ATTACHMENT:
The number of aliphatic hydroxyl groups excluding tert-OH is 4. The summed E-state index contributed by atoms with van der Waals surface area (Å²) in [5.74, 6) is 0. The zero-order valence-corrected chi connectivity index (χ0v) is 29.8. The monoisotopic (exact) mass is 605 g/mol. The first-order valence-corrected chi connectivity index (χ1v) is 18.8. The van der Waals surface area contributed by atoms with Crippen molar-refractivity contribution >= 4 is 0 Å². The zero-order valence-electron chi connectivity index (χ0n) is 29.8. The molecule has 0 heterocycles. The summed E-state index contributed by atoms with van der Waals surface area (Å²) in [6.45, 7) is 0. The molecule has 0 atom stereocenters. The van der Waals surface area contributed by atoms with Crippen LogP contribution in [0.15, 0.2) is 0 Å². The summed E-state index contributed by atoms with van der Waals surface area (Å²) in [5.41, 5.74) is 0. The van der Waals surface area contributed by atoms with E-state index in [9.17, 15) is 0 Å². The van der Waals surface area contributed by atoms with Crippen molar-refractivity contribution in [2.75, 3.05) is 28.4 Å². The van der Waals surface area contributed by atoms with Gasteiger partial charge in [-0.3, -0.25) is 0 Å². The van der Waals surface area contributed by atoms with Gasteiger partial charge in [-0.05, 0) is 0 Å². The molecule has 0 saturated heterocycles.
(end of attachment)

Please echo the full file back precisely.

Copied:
The number of aliphatic hydroxyl groups excluding tert-OH is 4. The summed E-state index contributed by atoms with van der Waals surface area (Å²) in [5.74, 6) is 0. The zero-order valence-corrected chi connectivity index (χ0v) is 29.8. The monoisotopic (exact) mass is 605 g/mol. The first-order valence-corrected chi connectivity index (χ1v) is 18.8. The van der Waals surface area contributed by atoms with Crippen molar-refractivity contribution >= 4 is 0 Å². The zero-order valence-electron chi connectivity index (χ0n) is 29.8. The molecule has 0 heterocycles. The summed E-state index contributed by atoms with van der Waals surface area (Å²) in [6.45, 7) is 0. The molecule has 0 atom stereocenters. The van der Waals surface area contributed by atoms with Crippen LogP contribution in [0.15, 0.2) is 0 Å². The summed E-state index contributed by atoms with van der Waals surface area (Å²) in [5.41, 5.74) is 0. The van der Waals surface area contributed by atoms with E-state index in [9.17, 15) is 0 Å². The van der Waals surface area contributed by atoms with Crippen molar-refractivity contribution in [2.75, 3.05) is 28.4 Å². The van der Waals surface area contributed by atoms with Gasteiger partial charge in [-0.3, -0.25) is 0 Å². The van der Waals surface area contributed by atoms with Gasteiger partial charge in [-0.05, 0) is 0 Å². The molecule has 0 saturated heterocycles.